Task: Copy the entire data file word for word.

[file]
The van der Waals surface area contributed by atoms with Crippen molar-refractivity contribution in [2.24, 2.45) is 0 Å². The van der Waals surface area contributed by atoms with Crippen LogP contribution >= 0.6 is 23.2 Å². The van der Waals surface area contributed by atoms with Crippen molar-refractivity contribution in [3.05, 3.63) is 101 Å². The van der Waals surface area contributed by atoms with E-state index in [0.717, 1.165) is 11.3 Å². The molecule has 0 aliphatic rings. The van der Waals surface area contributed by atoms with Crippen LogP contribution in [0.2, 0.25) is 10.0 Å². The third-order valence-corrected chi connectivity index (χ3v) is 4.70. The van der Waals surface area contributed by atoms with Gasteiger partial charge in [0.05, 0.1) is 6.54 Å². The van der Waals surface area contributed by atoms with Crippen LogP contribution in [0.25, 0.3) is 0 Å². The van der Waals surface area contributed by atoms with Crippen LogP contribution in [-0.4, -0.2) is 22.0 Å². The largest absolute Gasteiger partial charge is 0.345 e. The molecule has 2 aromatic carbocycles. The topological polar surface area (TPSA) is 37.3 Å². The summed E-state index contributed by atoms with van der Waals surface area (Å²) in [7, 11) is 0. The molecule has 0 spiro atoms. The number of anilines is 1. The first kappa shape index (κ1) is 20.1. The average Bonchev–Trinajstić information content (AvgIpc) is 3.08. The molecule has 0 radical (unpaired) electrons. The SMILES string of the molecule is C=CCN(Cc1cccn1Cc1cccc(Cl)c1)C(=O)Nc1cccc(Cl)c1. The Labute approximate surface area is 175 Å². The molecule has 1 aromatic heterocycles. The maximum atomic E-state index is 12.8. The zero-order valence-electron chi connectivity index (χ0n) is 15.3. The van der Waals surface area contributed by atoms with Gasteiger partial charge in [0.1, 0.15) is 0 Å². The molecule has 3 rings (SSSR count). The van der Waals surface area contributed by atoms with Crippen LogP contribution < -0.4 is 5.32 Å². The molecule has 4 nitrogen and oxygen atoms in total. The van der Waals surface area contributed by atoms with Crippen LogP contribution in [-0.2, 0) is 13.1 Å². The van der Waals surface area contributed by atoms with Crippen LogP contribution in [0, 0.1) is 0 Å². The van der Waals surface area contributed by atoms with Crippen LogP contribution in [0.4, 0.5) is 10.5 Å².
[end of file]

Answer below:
The van der Waals surface area contributed by atoms with Crippen molar-refractivity contribution in [2.24, 2.45) is 0 Å². The van der Waals surface area contributed by atoms with Crippen LogP contribution >= 0.6 is 23.2 Å². The van der Waals surface area contributed by atoms with Crippen molar-refractivity contribution in [3.05, 3.63) is 101 Å². The van der Waals surface area contributed by atoms with E-state index in [0.717, 1.165) is 11.3 Å². The molecule has 0 aliphatic rings. The van der Waals surface area contributed by atoms with Crippen LogP contribution in [0.2, 0.25) is 10.0 Å². The third-order valence-corrected chi connectivity index (χ3v) is 4.70. The van der Waals surface area contributed by atoms with Gasteiger partial charge in [0.05, 0.1) is 6.54 Å². The van der Waals surface area contributed by atoms with Crippen LogP contribution in [0.25, 0.3) is 0 Å². The van der Waals surface area contributed by atoms with Crippen LogP contribution in [-0.4, -0.2) is 22.0 Å². The largest absolute Gasteiger partial charge is 0.345 e. The molecule has 2 aromatic carbocycles. The topological polar surface area (TPSA) is 37.3 Å². The summed E-state index contributed by atoms with van der Waals surface area (Å²) in [7, 11) is 0. The molecule has 0 spiro atoms. The number of anilines is 1. The first kappa shape index (κ1) is 20.1. The average Bonchev–Trinajstić information content (AvgIpc) is 3.08. The molecule has 0 radical (unpaired) electrons. The SMILES string of the molecule is C=CCN(Cc1cccn1Cc1cccc(Cl)c1)C(=O)Nc1cccc(Cl)c1. The Labute approximate surface area is 175 Å². The molecule has 1 aromatic heterocycles. The maximum atomic E-state index is 12.8. The zero-order valence-electron chi connectivity index (χ0n) is 15.3. The van der Waals surface area contributed by atoms with Gasteiger partial charge in [0.1, 0.15) is 0 Å². The molecule has 3 rings (SSSR count). The van der Waals surface area contributed by atoms with Crippen LogP contribution < -0.4 is 5.32 Å². The molecule has 4 nitrogen and oxygen atoms in total. The van der Waals surface area contributed by atoms with Crippen LogP contribution in [-0.2, 0) is 13.1 Å². The van der Waals surface area contributed by atoms with Crippen LogP contribution in [0, 0.1) is 0 Å². The van der Waals surface area contributed by atoms with Crippen LogP contribution in [0.4, 0.5) is 10.5 Å².